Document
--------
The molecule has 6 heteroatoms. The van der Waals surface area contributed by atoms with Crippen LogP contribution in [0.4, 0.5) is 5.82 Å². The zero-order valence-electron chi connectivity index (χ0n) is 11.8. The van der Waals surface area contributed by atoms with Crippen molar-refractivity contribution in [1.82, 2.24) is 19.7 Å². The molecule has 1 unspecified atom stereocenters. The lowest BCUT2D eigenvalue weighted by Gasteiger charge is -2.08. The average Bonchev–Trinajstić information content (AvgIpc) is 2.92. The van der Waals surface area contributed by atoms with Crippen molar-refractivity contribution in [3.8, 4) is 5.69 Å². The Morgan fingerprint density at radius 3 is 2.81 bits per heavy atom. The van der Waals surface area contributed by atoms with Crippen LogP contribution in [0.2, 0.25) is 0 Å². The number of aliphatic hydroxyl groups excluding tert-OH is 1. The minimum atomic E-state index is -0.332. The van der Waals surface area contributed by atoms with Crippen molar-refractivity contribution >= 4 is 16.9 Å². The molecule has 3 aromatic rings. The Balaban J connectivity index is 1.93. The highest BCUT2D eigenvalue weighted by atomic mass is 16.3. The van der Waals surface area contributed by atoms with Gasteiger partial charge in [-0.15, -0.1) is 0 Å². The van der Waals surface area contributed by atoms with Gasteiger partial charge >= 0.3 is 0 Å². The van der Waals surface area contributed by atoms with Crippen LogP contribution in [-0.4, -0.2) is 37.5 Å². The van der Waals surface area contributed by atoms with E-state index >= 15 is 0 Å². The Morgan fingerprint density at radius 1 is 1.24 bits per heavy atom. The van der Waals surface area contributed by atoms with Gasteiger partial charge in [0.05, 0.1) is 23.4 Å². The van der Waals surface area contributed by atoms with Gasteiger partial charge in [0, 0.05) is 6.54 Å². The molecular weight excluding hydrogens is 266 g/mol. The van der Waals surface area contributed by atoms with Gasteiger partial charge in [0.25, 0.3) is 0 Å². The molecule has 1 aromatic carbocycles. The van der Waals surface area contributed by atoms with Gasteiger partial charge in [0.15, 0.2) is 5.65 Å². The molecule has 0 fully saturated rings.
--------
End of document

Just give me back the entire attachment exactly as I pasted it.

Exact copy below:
The molecule has 6 heteroatoms. The van der Waals surface area contributed by atoms with Crippen LogP contribution in [0.4, 0.5) is 5.82 Å². The zero-order valence-electron chi connectivity index (χ0n) is 11.8. The van der Waals surface area contributed by atoms with Crippen molar-refractivity contribution in [1.82, 2.24) is 19.7 Å². The molecule has 1 unspecified atom stereocenters. The lowest BCUT2D eigenvalue weighted by Gasteiger charge is -2.08. The average Bonchev–Trinajstić information content (AvgIpc) is 2.92. The van der Waals surface area contributed by atoms with Crippen molar-refractivity contribution in [3.8, 4) is 5.69 Å². The Morgan fingerprint density at radius 3 is 2.81 bits per heavy atom. The van der Waals surface area contributed by atoms with Crippen LogP contribution in [0.2, 0.25) is 0 Å². The number of aliphatic hydroxyl groups excluding tert-OH is 1. The minimum atomic E-state index is -0.332. The van der Waals surface area contributed by atoms with Crippen molar-refractivity contribution >= 4 is 16.9 Å². The molecule has 3 aromatic rings. The Balaban J connectivity index is 1.93. The highest BCUT2D eigenvalue weighted by atomic mass is 16.3. The van der Waals surface area contributed by atoms with Gasteiger partial charge in [-0.15, -0.1) is 0 Å². The van der Waals surface area contributed by atoms with Gasteiger partial charge >= 0.3 is 0 Å². The van der Waals surface area contributed by atoms with Crippen LogP contribution in [-0.4, -0.2) is 37.5 Å². The van der Waals surface area contributed by atoms with E-state index >= 15 is 0 Å². The Morgan fingerprint density at radius 1 is 1.24 bits per heavy atom. The van der Waals surface area contributed by atoms with Gasteiger partial charge in [0.05, 0.1) is 23.4 Å². The van der Waals surface area contributed by atoms with Gasteiger partial charge in [0, 0.05) is 6.54 Å². The molecular weight excluding hydrogens is 266 g/mol. The van der Waals surface area contributed by atoms with Gasteiger partial charge in [0.25, 0.3) is 0 Å². The molecule has 1 aromatic carbocycles. The van der Waals surface area contributed by atoms with Gasteiger partial charge in [0.15, 0.2) is 5.65 Å². The molecule has 0 fully saturated rings.